Nuclear Blast Records, 2000
REVIEW BY: Christopher Thelen
ORIGINALLY PUBLISHED: 07/01/2001
Okay, I've had it. I might not be the world's leading authority on progressive rock (and have never claimed to be), but there's one thing I know about this genre that every prog-rock band in the world had better listen to:
Progressive rock is more than throwing constant double-bass work into songs, and including keyboard lines that try to fit a million notes in just under five seconds. (Jeezus, my five-year-old can do that... and I don't see anyone lining up to sign her to a multi-album deal.) If you're in prog-rock band and you're guilty of overindulging on these two cardinal sins, then stop it... right... now...
I bring this up after spending what seemed like an eternity listening to Infinite, the eighth release from Finnish prog-rockers Stratovarius. (Yes, I know the band has a new release out there... it's just not in my filthy little hands yet.) Just because you're named after a musical genius doesn't make you one through osmosis, and the nine songs on this disc show a band who may have the right idea, but then quash it with instrumental overkill.
Don't get me wrong, there's plenty of great prog-rock bands out there who can insert a quick keyboard run or use double-bass kick drum to their advantage. Unfortunately, Stratovarius isn't one of those bands - mainly because their songwriting still needs work. (With strong songwriting, a band can even get away with occasionally overdoing it on the flamboyant side.)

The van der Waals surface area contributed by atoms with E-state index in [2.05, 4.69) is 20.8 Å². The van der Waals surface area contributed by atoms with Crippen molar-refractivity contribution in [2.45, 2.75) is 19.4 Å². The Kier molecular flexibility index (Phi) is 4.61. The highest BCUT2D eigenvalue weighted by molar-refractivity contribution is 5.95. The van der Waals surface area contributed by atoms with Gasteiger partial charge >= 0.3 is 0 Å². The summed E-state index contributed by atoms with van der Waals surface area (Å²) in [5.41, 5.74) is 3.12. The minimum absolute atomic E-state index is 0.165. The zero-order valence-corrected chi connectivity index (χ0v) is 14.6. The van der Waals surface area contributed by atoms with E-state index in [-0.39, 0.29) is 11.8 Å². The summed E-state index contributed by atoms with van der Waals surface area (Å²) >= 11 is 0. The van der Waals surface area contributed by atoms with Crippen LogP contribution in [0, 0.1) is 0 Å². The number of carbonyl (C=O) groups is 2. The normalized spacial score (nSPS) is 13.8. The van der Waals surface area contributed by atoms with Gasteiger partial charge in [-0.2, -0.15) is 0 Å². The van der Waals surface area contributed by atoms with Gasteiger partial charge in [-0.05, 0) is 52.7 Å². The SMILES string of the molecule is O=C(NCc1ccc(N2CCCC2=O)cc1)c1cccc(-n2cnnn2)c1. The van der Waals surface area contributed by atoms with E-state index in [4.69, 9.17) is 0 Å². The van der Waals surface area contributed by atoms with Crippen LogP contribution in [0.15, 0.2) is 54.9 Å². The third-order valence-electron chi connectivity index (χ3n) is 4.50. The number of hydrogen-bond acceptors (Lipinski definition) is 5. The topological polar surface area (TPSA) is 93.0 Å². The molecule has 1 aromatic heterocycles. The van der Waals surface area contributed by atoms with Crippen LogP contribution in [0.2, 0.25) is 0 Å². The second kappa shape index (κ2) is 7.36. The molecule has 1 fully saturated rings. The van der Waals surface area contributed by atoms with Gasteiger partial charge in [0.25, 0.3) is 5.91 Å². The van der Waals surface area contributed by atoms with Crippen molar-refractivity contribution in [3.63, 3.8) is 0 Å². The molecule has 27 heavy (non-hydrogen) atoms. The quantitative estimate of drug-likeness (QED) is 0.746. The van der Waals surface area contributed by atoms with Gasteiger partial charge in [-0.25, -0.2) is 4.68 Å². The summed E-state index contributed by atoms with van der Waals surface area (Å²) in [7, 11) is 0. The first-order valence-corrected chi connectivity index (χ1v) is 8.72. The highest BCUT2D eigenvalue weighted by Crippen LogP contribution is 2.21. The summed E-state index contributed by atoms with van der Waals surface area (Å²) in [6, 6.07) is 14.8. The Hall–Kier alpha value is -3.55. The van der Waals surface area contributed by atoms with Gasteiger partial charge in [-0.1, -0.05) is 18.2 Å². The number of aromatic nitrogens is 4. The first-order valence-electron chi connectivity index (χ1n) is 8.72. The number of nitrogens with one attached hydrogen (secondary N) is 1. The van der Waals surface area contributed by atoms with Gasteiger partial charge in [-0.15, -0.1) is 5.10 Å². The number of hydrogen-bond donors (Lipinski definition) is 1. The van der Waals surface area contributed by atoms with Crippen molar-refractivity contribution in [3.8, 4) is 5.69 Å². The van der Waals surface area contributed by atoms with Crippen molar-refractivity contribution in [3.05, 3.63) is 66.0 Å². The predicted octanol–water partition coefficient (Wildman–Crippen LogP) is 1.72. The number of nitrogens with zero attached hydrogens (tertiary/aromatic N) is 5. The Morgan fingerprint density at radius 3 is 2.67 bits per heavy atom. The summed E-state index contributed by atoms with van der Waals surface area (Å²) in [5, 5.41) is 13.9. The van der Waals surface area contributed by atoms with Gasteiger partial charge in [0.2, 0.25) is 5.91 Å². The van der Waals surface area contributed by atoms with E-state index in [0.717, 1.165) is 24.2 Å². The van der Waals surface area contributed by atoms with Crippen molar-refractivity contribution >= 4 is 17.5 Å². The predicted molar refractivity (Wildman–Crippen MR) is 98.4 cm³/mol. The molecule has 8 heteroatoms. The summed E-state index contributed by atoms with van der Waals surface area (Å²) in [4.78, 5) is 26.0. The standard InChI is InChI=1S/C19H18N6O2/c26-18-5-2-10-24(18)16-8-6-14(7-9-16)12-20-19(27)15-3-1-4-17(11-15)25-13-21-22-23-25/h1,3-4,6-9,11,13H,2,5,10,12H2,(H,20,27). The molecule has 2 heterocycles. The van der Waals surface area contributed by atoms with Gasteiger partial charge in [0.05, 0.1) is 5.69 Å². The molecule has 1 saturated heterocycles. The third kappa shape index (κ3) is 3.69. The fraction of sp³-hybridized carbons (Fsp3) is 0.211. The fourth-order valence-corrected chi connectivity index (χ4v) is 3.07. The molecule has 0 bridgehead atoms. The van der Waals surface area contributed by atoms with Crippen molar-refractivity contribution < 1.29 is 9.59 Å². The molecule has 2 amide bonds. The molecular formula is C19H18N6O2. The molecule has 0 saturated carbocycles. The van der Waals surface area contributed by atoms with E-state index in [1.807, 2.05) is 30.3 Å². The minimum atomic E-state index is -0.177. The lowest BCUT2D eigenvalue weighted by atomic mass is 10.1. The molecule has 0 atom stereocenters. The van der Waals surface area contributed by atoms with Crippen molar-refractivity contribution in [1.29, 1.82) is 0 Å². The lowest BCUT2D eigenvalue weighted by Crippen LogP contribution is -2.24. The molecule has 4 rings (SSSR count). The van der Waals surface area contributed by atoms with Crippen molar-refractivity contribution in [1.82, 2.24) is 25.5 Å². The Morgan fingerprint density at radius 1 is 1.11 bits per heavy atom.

It's not that the band isn't trying; I have no doubt their intentions were good. But tracks such as "Hunting High And Low," "Phoenix" and "Infinity" just don't hook the listener like one would hope they would. Even when the band tries to do something unique, as they attempt on "Mother Gaia," they're just not able to get things to click.
Sometimes, it's just the fault of the songs themselves. Other times, it's almost as if the song is just about to turn the corner, when keyboardist Jens Johansson seems to pop up and say, "Gee, look what I can do!" Jens, we know what you're capable of; you don't get to be a sideman with Yngwie Malmsteen if you don't know your chops. But instead of wowing me with the lightning work on the faux-ivories, why not work on melody and harmony first?
Infinite falls prey to the same trap that many prog-rock albums of late hit: they put technical precsion ahead of musical soundness. Stratovarius is a band who should know better than this.